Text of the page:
I recently experienced a first, and it wasn’t a good one. A teacher who meant a lot to me passed away, leaving behind a wife and four children.
I had Mr. Bouska for math classes during both my junior and senior years at Mason City High School up in north Iowa, and they were the only two years that I actually looked forward to going to math class.
I should note, it had nothing to do with the math itself. I still hated that aspect. But Mr. Bouska’s passion for what I found so boring definitely made the period more bearable, and more importantly than that, he was just a great guy to talk to.
He was sarcastic and quick-witted, which did make a student or two cry due to his rough sense of humor. But he also had a softer, more caring side that he didn’t show unless the situation warranted it. I knew that if I went into his classroom before or after school in search of help with an upcoming exam, he’d treat it very seriously.
It’s also worth mentioning that, if a class did particularly well on an exam, Mr. Bouska would bring in cake pops for us all to enjoy. And they were actually made by him!
I’ll admit my guilt: I never told Mr. Bouska what a great teacher he was while I was in high school. In fact, I don’t think I told any of the teachers that had a great impact on me that they did just that.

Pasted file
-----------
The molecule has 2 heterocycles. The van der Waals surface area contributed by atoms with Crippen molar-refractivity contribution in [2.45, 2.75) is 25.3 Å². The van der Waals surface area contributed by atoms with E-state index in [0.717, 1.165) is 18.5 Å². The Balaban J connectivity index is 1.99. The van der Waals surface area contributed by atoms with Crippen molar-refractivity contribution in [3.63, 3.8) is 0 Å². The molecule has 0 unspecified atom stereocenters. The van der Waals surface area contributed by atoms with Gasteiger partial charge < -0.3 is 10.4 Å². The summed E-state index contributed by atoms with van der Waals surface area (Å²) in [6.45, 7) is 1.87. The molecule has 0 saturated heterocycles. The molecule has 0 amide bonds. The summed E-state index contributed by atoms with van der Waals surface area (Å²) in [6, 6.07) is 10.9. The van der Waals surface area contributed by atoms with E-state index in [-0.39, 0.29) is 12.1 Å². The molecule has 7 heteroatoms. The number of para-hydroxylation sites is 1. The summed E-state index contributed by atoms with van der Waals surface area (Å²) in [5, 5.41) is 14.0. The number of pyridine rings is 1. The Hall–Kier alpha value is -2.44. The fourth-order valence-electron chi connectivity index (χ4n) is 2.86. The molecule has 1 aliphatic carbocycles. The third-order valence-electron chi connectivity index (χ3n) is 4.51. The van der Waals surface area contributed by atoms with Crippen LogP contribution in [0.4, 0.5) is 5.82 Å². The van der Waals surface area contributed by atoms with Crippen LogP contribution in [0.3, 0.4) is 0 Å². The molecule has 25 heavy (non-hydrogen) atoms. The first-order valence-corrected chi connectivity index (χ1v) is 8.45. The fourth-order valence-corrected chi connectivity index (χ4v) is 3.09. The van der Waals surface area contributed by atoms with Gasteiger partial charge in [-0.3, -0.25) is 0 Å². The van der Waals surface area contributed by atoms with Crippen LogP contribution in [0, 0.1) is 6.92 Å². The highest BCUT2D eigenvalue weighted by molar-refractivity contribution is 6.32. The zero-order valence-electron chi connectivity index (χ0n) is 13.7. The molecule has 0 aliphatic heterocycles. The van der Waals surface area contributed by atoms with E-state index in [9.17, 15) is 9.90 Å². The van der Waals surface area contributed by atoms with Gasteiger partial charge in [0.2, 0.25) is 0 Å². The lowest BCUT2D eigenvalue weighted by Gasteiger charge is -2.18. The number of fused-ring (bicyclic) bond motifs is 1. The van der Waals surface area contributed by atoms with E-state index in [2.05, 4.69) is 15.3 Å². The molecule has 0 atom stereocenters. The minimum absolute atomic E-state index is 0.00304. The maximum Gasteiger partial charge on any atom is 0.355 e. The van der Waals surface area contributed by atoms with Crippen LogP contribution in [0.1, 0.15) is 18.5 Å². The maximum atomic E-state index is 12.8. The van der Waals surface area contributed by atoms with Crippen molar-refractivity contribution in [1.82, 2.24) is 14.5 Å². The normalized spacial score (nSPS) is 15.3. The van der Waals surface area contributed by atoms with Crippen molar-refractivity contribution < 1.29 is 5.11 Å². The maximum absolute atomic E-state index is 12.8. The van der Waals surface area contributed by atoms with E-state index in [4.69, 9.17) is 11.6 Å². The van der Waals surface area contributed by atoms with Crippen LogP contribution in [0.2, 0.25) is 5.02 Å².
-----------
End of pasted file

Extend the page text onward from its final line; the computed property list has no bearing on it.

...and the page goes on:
I took it for granted. Once you mature and get out into the “real world”, you learn a lot about what it means to have someone in your corner. A teacher who cares about your education and wellbeing is one of the most valuable things anyone can experience during adolescence.
Mr. Bouska had told us about some of his health problems in class, and I was made aware that he retired at a young age just a few years ago due to ongoing health issues.
But you still never stop and think that that person can be gone in the blink of an eye. I sure didn’t, and I guess I’m writing this now to make up for it.
Don’t be like me. Give people their flowers while they can still smell them. I plan to do a better job of that moving forward.
Thanks for being a great teacher, Mr. Bouska.
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